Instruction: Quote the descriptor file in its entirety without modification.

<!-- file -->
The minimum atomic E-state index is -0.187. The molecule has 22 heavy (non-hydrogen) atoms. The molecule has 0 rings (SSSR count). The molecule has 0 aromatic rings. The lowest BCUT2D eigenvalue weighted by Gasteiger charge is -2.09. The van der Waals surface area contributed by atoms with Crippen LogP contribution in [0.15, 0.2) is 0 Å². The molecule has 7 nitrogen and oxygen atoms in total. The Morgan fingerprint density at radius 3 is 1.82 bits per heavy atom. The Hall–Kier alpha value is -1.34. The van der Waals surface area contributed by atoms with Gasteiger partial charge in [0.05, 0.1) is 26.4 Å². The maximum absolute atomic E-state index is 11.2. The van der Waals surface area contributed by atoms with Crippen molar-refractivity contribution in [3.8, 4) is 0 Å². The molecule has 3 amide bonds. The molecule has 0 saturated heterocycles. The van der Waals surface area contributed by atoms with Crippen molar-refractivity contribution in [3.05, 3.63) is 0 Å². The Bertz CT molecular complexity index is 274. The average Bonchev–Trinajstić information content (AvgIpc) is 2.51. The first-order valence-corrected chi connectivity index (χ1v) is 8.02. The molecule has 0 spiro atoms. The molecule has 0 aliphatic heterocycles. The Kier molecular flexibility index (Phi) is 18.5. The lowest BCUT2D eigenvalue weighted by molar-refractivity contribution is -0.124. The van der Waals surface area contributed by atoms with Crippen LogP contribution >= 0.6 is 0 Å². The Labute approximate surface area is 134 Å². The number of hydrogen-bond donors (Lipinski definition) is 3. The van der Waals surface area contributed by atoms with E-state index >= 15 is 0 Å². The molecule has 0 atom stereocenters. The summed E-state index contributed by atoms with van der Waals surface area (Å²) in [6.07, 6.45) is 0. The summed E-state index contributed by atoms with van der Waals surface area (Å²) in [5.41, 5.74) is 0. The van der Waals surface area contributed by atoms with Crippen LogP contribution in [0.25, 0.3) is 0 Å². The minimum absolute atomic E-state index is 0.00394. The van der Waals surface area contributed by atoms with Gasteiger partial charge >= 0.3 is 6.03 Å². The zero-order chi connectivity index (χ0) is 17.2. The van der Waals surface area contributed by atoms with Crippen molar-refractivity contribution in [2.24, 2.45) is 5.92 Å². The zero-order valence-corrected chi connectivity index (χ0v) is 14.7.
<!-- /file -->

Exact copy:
The minimum atomic E-state index is -0.187. The molecule has 22 heavy (non-hydrogen) atoms. The molecule has 0 rings (SSSR count). The molecule has 0 aromatic rings. The lowest BCUT2D eigenvalue weighted by Gasteiger charge is -2.09. The van der Waals surface area contributed by atoms with Crippen LogP contribution in [0.15, 0.2) is 0 Å². The molecule has 7 nitrogen and oxygen atoms in total. The Morgan fingerprint density at radius 3 is 1.82 bits per heavy atom. The Hall–Kier alpha value is -1.34. The van der Waals surface area contributed by atoms with Gasteiger partial charge in [0.05, 0.1) is 26.4 Å². The maximum absolute atomic E-state index is 11.2. The van der Waals surface area contributed by atoms with Crippen molar-refractivity contribution in [3.8, 4) is 0 Å². The molecule has 3 amide bonds. The molecule has 0 saturated heterocycles. The van der Waals surface area contributed by atoms with Crippen molar-refractivity contribution in [3.05, 3.63) is 0 Å². The Bertz CT molecular complexity index is 274. The average Bonchev–Trinajstić information content (AvgIpc) is 2.51. The first-order valence-corrected chi connectivity index (χ1v) is 8.02. The molecule has 0 spiro atoms. The molecule has 0 aliphatic heterocycles. The Kier molecular flexibility index (Phi) is 18.5. The lowest BCUT2D eigenvalue weighted by molar-refractivity contribution is -0.124. The van der Waals surface area contributed by atoms with Crippen LogP contribution >= 0.6 is 0 Å². The Labute approximate surface area is 134 Å². The number of hydrogen-bond donors (Lipinski definition) is 3. The van der Waals surface area contributed by atoms with E-state index >= 15 is 0 Å². The molecule has 0 atom stereocenters. The summed E-state index contributed by atoms with van der Waals surface area (Å²) in [6.07, 6.45) is 0. The summed E-state index contributed by atoms with van der Waals surface area (Å²) in [5.41, 5.74) is 0. The van der Waals surface area contributed by atoms with Crippen LogP contribution in [0.25, 0.3) is 0 Å². The minimum absolute atomic E-state index is 0.00394. The van der Waals surface area contributed by atoms with Gasteiger partial charge >= 0.3 is 6.03 Å². The zero-order chi connectivity index (χ0) is 17.2. The van der Waals surface area contributed by atoms with Crippen molar-refractivity contribution in [2.24, 2.45) is 5.92 Å². The zero-order valence-corrected chi connectivity index (χ0v) is 14.7.